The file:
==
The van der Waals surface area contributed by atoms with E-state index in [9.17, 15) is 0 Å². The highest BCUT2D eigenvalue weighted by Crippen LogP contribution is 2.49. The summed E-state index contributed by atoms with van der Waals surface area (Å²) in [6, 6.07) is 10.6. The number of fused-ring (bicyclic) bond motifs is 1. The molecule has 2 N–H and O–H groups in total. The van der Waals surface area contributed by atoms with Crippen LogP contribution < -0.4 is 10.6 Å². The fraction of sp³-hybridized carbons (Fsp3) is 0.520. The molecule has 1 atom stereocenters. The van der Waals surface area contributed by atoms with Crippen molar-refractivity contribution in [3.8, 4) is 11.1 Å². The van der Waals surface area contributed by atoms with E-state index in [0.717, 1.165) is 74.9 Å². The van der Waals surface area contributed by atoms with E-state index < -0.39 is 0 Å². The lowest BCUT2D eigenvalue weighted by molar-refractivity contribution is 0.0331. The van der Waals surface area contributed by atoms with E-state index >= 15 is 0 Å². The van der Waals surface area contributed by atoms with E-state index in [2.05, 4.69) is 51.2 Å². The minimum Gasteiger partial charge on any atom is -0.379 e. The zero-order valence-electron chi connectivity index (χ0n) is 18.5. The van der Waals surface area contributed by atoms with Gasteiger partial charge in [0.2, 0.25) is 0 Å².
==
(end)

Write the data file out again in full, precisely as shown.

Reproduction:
The van der Waals surface area contributed by atoms with E-state index in [9.17, 15) is 0 Å². The highest BCUT2D eigenvalue weighted by Crippen LogP contribution is 2.49. The summed E-state index contributed by atoms with van der Waals surface area (Å²) in [6, 6.07) is 10.6. The number of fused-ring (bicyclic) bond motifs is 1. The molecule has 2 N–H and O–H groups in total. The van der Waals surface area contributed by atoms with Crippen LogP contribution < -0.4 is 10.6 Å². The fraction of sp³-hybridized carbons (Fsp3) is 0.520. The molecule has 1 atom stereocenters. The van der Waals surface area contributed by atoms with Crippen molar-refractivity contribution in [3.8, 4) is 11.1 Å². The van der Waals surface area contributed by atoms with E-state index in [0.717, 1.165) is 74.9 Å². The van der Waals surface area contributed by atoms with E-state index < -0.39 is 0 Å². The lowest BCUT2D eigenvalue weighted by molar-refractivity contribution is 0.0331. The van der Waals surface area contributed by atoms with E-state index >= 15 is 0 Å². The van der Waals surface area contributed by atoms with E-state index in [2.05, 4.69) is 51.2 Å². The minimum Gasteiger partial charge on any atom is -0.379 e. The zero-order valence-electron chi connectivity index (χ0n) is 18.5. The van der Waals surface area contributed by atoms with Gasteiger partial charge in [0.2, 0.25) is 0 Å².